If your doctor hasn’t already suggested introducing common allergen foods to your baby, now is the time. This includes eggs, fish, shellfish, tree nuts, wheat, dairy, peanuts and soybeans, explains the Children’s Hospital Association. Your doctor will have instructions about the best way to introduce each of these foods to your baby (especially if there is a history of allergies in your family). Observe your child closely for an allergic reaction after she tries one of the common allergens. A reaction might happen within a minute or two after eating the food, or it might happen up to 24 hours later. How do you identify an allergic reaction? Keep this list from Food Allergy Research and Education handy at all times.

By now, your child will also be practicing feeding herself (either by grabbing the spoon or sticking her food-covered hands in her mouth), and learning how to drink from a cup. You might start to notice her food likes and dislikes—but if she’s still not super comfortable with this whole eating thing, don’t sweat it. It can take multiple experiences with the same food before your baby will discover she enjoys it. In a 2007 study published in Pediatrics, it took some babies eight tries before they began to like green beans—so be patient, Mom and Dad.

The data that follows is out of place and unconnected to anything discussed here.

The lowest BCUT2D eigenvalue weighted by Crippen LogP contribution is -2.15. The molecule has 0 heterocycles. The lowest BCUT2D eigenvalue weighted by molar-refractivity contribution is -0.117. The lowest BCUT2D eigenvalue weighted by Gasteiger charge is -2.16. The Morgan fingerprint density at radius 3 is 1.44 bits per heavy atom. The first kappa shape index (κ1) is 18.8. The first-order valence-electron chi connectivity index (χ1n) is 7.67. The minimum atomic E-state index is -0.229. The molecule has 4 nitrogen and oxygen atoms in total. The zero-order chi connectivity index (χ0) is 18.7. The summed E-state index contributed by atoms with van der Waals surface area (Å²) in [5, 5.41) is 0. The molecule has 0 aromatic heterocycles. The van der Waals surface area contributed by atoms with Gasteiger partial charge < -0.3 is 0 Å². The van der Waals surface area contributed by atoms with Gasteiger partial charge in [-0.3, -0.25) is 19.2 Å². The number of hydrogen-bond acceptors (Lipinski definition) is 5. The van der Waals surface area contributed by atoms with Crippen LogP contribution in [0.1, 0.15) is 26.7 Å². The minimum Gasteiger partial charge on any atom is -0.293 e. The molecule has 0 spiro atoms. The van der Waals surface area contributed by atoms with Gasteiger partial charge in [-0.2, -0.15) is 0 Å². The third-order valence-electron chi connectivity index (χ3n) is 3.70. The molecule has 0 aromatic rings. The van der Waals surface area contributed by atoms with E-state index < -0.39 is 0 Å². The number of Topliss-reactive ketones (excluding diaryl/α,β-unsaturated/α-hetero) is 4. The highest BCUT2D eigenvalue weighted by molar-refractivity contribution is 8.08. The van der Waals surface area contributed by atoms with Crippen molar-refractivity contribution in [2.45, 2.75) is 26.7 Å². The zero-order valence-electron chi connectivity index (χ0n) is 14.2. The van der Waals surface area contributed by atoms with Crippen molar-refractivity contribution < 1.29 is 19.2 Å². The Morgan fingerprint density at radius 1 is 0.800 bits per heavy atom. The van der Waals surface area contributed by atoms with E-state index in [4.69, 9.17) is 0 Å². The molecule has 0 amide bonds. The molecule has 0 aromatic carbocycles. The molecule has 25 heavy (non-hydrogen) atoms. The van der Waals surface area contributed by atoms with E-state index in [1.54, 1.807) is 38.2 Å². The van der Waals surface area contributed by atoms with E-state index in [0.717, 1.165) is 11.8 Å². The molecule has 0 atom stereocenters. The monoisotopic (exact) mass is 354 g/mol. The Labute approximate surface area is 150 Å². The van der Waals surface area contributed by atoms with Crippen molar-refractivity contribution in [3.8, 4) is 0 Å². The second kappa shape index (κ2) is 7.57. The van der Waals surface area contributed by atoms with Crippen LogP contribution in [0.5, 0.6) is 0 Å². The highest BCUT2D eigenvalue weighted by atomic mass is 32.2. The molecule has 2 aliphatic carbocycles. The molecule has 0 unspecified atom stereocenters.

Foods to Try:

  • blueberries
  • mango
  • beets
  • parsnips
  • egg yolks
  • cottage cheese
  • peanut butter
  • almond butter
  • chickpeas
  • broccoli
  • squash

Recipes to Make: Avocado and banana baby food; apple, raspberry and vanilla baby food puree; my first chicken curry.

Store-Bought Options: Plum Organics Pear, Blueberry, Avocado and Granola ($14 at Amazon); Happy Baby Organic Apples, Blueberries and Oats ($13 at Amazon); Gerber Turkey and Rice ($10 at Amazon)

baby food stages chewable chunks
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Stage 3: Chewable Chunks (10 to 12 Months)